AUSTIN, Texas — Memorial Day weekend is in full swing, which means many families are spending time at pools, lakes and rivers. Even though it's a little too late to jump into swimming lessons for this Memorial Day, there are some ways to keep your children and yourself safe.
"Put away the distractions, put away the side conversations," said Stewart Williams, Dell Children's Medical Center's injury prevention manager. "Designate someone to watch the children that are in the water. Be in the water and active with them."
Unlike in the movies, Williams said drowning happens fast and quietly, so being in the water with kids is the safest option. Williams said this year alone, the State has reported 24 fatal drownings.
And when it comes to swimming safety for children, there are some misconceptions.
"We do not encourage floaties at all," Williams said. "What happens with the floaters is, it tends to lift the arms and put the head in the water."
He encourages using a Coast Guard-approved life jacket instead.
Also, if you are not a strong swimmer and you see someone drowning, he said do not jump in because it could end fatally for both of you.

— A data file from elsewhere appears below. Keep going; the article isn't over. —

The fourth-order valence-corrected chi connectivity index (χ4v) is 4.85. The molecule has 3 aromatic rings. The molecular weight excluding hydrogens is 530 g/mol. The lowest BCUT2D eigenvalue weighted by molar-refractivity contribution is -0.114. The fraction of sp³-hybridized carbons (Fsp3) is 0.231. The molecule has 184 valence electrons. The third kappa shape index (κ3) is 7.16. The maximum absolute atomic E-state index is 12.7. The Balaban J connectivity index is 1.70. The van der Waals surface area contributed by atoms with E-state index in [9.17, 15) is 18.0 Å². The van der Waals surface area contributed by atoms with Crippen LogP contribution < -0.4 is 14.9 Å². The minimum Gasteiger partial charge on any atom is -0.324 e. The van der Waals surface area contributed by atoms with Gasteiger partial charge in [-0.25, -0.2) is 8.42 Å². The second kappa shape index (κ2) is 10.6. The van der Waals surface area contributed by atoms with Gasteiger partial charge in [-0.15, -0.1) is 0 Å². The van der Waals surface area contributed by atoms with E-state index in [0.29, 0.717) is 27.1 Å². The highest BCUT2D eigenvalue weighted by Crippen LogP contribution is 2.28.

"Call for help, throw something that can float that they might be able to be latched onto by that person in distress," Williams said. "Try to reach them with something that's long, but refrain from going into the water after them at any cost."
Williams said last year, Dell Children's saw a record number of child drowning cases, with 47 near-fatal and six fatal. Most of those drownings happened at residential pools to children between the ages of one and four.
He said drownings can also occur during a non-swim time. Besides swim lessons, he provided some ways to keep your residential pool safe.
"If you don't have a four-sided barrier around that pool, invest in some alarms that attach to windows that might open on into that area," Williams said. "You may even invest in an alarm that sits in the water that detects when somebody is in distress."
Williams also has a message for adults.
"Please limit the risky behavior that sometimes is associated with water and having a good time up there," Williams said. "Be safe, watch each other and put your sunscreen on."
Williams is part of Dell Children's newly launched Drowning Prevention and Water Safety program, where they are looking into policies and environmental changes that can be made to prevent children from drowning.
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